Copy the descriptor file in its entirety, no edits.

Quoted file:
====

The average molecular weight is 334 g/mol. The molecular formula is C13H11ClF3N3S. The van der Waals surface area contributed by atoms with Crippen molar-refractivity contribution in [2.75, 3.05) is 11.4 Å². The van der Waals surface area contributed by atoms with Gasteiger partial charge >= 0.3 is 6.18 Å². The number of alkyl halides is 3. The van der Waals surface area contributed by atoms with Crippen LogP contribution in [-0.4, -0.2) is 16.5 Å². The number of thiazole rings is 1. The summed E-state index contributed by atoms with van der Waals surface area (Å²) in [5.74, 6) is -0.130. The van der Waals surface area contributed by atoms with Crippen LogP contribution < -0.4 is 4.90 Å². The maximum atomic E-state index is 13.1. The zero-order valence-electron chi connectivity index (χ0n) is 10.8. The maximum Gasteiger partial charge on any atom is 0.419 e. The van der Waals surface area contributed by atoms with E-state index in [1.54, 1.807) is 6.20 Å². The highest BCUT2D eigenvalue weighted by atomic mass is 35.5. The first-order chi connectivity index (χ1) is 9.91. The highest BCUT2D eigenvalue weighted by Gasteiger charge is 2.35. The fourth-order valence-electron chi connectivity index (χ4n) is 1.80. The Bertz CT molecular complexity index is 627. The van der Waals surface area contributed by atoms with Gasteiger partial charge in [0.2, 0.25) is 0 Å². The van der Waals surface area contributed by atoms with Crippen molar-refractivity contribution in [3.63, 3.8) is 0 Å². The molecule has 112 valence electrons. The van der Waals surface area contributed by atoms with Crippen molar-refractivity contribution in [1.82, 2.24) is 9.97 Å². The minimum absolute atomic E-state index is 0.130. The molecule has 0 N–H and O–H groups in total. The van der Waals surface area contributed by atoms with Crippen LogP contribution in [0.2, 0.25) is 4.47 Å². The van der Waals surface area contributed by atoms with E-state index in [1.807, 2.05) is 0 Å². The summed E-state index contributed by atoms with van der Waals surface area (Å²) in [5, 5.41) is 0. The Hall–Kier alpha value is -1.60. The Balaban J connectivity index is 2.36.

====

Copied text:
The average molecular weight is 334 g/mol. The molecular formula is C13H11ClF3N3S. The van der Waals surface area contributed by atoms with Crippen molar-refractivity contribution in [2.75, 3.05) is 11.4 Å². The van der Waals surface area contributed by atoms with Gasteiger partial charge >= 0.3 is 6.18 Å². The number of alkyl halides is 3. The van der Waals surface area contributed by atoms with Crippen LogP contribution in [-0.4, -0.2) is 16.5 Å². The number of thiazole rings is 1. The summed E-state index contributed by atoms with van der Waals surface area (Å²) in [5.74, 6) is -0.130. The van der Waals surface area contributed by atoms with Crippen LogP contribution < -0.4 is 4.90 Å². The maximum atomic E-state index is 13.1. The zero-order valence-electron chi connectivity index (χ0n) is 10.8. The maximum Gasteiger partial charge on any atom is 0.419 e. The van der Waals surface area contributed by atoms with E-state index in [1.54, 1.807) is 6.20 Å². The highest BCUT2D eigenvalue weighted by atomic mass is 35.5. The first-order chi connectivity index (χ1) is 9.91. The highest BCUT2D eigenvalue weighted by Gasteiger charge is 2.35. The fourth-order valence-electron chi connectivity index (χ4n) is 1.80. The Bertz CT molecular complexity index is 627. The van der Waals surface area contributed by atoms with Gasteiger partial charge in [0.2, 0.25) is 0 Å². The van der Waals surface area contributed by atoms with Crippen molar-refractivity contribution in [3.63, 3.8) is 0 Å². The molecule has 112 valence electrons. The van der Waals surface area contributed by atoms with Crippen molar-refractivity contribution in [1.82, 2.24) is 9.97 Å². The minimum absolute atomic E-state index is 0.130. The molecule has 0 N–H and O–H groups in total. The van der Waals surface area contributed by atoms with Crippen LogP contribution in [0.2, 0.25) is 4.47 Å². The van der Waals surface area contributed by atoms with E-state index in [1.807, 2.05) is 0 Å². The summed E-state index contributed by atoms with van der Waals surface area (Å²) in [5, 5.41) is 0. The Hall–Kier alpha value is -1.60. The Balaban J connectivity index is 2.36.